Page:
ARTICLE KATHLEEN HANNA

PHOTOGRAPHY MELISSA DALE NEAL

STYLIST T.J. RUDY

CREDITS ARTICLE CONTENTS

OSCAR EMBOABA SHOWS HIS CALVINS

HBD JANET JACKSON

RIOT BOY: BRONTEZ PURNELL

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RIOT BOY: BRONTEZ PURNELL

PHOTOGRAPHY MELISSA DALE NEAL
FASHION T.J. RUDY
TEXT KATHLEEN HANNA

THE ULTIMATE PUNK SINGER SHINES A SPOTLIGHT ON ONE OF THE BAY AREA'S MOST CONSISTENTLY ENTERTAINING UNDERGROUND TALENTS, BRONTEZ PURNELL. HERE, KATHLEEN HANNA CHATS WITH THE YOUNGER LOVERS SINGER ABOUT EVERYTHING FROM PUNK ROCK, TO HIP HOP, TO BEING A ROLE MODEL AND CAUTIONARY TALE ALL AT ONCE

KATHLEEN HANNA I know you always say how 'hella lazy' you are, but you've made a bunch of records, written a novella, acted in a feature-length film, started your own dance company. Do you prefer to work on one project at a time, start to finish, or have a zillion things going at once?

BRONTEZ PURNELL A zillion at once! I find that most art endeavors are just a lot of waiting around, you know?  Waiting on money or like, the next step to be greenlit. Like, you record a record and then wait seven months for it to get pressed to vinyl and in the meantime you sit around twiddling your thumbs feeling all hella anxious and thats when I'm like, Time to go to the dance studio and work on a new piece. I like working on lots of things at once because its creates a sychronicity in my work and I get to dive harder into the common themes that run through it all. Identity, time, money, politics... You know, blah blah blah.

KH You once described your novella, Johnny Would You Love Me If My Dick Were Bigger, as belonging in the N.W.A-meets-feminism category of literature, which made me think how much I would love to go to Barnes & Noble and ask, "Where's the N.W.A-meets-feminism section?" Is there any other rap that has influenced you besides N.W.A?

BP Well, there's my homegirl, Mykki Blanco. Fun fact: Me and Mykki used to hang out waaaaaaay back when he lived in Oakland in the early 2000s. I remember Mykki came over to my punk warehouse and we were getting drunk, making out, shooting the shit and we were just these two black punk gay weirdos. I was like, How are we going to make it in this world? Who's gonna listen to us? But then cut to now and like, Mykki is on the cover of the Village Voice and that made me want to live. There's also Le1f, who I totally adore. Younger Lovers played with Le1f in Kentucky like a year and a half ago and he told me he listend to Gravy Train!!!! when he was younger and I started gushing. I saw Le1f on David Letterman the other week and like started crying. I was so happy! But then I was like, Fuck, maybe I should've been a rapper! This DIY punk thing is wearing an old man down! And although she's not rap, I also dig Janelle Monae. Did you see the "Tightrope" video? Did you see the Maya Deren references in the video? DUDE.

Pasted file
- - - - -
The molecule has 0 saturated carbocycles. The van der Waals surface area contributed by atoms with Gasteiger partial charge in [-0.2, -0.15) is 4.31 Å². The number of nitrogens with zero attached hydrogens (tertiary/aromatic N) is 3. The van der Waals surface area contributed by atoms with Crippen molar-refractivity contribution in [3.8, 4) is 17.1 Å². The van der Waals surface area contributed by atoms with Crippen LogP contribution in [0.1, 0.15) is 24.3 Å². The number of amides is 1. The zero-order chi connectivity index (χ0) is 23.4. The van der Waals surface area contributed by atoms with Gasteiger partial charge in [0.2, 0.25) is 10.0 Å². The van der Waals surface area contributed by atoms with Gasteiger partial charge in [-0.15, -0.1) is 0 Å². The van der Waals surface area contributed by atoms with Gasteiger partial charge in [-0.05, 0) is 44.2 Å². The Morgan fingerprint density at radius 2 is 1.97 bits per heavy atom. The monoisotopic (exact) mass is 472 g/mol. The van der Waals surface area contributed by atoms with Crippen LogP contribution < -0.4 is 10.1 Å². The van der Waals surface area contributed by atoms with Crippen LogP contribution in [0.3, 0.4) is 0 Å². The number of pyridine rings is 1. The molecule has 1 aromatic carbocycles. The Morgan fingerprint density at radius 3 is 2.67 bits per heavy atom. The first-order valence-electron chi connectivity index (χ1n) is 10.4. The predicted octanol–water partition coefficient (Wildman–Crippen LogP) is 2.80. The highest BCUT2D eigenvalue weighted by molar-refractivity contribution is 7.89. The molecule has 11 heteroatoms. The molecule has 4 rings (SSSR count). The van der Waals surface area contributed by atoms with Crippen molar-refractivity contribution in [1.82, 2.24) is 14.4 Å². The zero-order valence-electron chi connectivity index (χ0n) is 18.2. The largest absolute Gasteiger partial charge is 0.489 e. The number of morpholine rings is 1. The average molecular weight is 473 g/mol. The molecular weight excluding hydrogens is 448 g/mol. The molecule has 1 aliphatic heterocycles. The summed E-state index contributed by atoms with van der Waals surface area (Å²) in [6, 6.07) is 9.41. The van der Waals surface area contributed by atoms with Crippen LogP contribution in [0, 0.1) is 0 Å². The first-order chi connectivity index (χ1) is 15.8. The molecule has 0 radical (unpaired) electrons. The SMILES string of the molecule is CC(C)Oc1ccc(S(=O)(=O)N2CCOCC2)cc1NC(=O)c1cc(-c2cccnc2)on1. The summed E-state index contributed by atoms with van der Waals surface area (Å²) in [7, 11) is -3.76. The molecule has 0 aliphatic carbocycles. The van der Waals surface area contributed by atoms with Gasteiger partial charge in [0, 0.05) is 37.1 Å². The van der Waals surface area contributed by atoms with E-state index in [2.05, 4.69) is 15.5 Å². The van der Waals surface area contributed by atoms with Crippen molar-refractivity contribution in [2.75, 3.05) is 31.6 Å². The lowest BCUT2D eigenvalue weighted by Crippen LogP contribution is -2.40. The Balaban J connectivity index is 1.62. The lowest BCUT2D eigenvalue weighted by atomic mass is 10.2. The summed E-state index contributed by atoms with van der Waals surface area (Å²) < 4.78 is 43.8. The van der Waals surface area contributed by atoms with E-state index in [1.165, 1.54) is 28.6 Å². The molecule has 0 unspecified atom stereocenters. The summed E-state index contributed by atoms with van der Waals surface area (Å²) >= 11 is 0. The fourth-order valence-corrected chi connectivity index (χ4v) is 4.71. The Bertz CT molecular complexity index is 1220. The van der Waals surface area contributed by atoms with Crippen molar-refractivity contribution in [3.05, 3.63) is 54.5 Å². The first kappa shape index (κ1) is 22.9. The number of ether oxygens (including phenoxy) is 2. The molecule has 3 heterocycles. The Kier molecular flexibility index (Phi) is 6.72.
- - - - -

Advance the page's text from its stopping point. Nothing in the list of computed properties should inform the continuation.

KH You were referred to as "a staple of the Queer Underground" by OUT magazine and put on their "100 Most Eligible Bachelors" list. Has this notoriety caused any trouble, confusion or doubt for you as an underground artist?

BP Um, not really. I think the big issue (as always) is money. The fact that I still struggle to make my $400 rent in Oakland is why I still consider myself an underground artist. Back when I was younger I got ahold of the Geurrilla Girls [Greatest Hits] Postcard Book because they had this one postcard that was talking about the art world and the disparity of money in the arts as it related to women—I identified with the sentiment. It talked about how easy it is to get press but how hard it is to make money and I was like, Tell the truth! I have lived it, honey. 

KH How has the notion of authenticity affected your life and/or your work?

BP Kind of a hard question. I often suffer from being too real. Like, I'm literally the queen of too much information, but if you've lived through too much hard shit and still have to struggle you can't really sugarcoat shit. Also, I'm a theater student, so I'm always drawing a line in the sand of how performative I'm being. It's funny I remeber growing up in Alabama, I was 16 and working at this fried catfish restaurant and listening to a lot of Bikini Kill and I was like, I wanna talk like a Valley girl. So I affected this West Coast accent just to keep myself entertained, but what I found was that when I talked like a Valley girl it would totally disarm all the rednecks that would come into the restaurant. They would hear me, stop dead in their tracks, and be like, Where are you from, boy? They'd treat me different than if I was standard issue. People are funny. Cut to almost 15 years later, after living on the West Coast for 12 years, my upspeak isn't really an act anymore. I code-switch too, like, when I hear the voice in my head I simultaneously hear a Valley girl, a pissed off old Southern man, a black grandma, etcetera. I sometimes have to stop and ask myself, Who the fuck am I?

KH One of the things that attracts so many fans to you is that whether you're playing music, reading in public or dancing, you always seem so three-dimensional and in the moment. Have you ever just phoned in a performance? 

BP I can count on one hand the number of times I've done that. I'm such an attention-starved little boy on the inside and the stage is where I come alive, so I dont phone it in too much. I do have to be careful about my alcohol intake before a performance though, but thats a whole other topic… Lordy.

KH When I look at the way you traverse mediums I see a huge desire to communicate however possible. Was there a time when you felt silenced that drives you?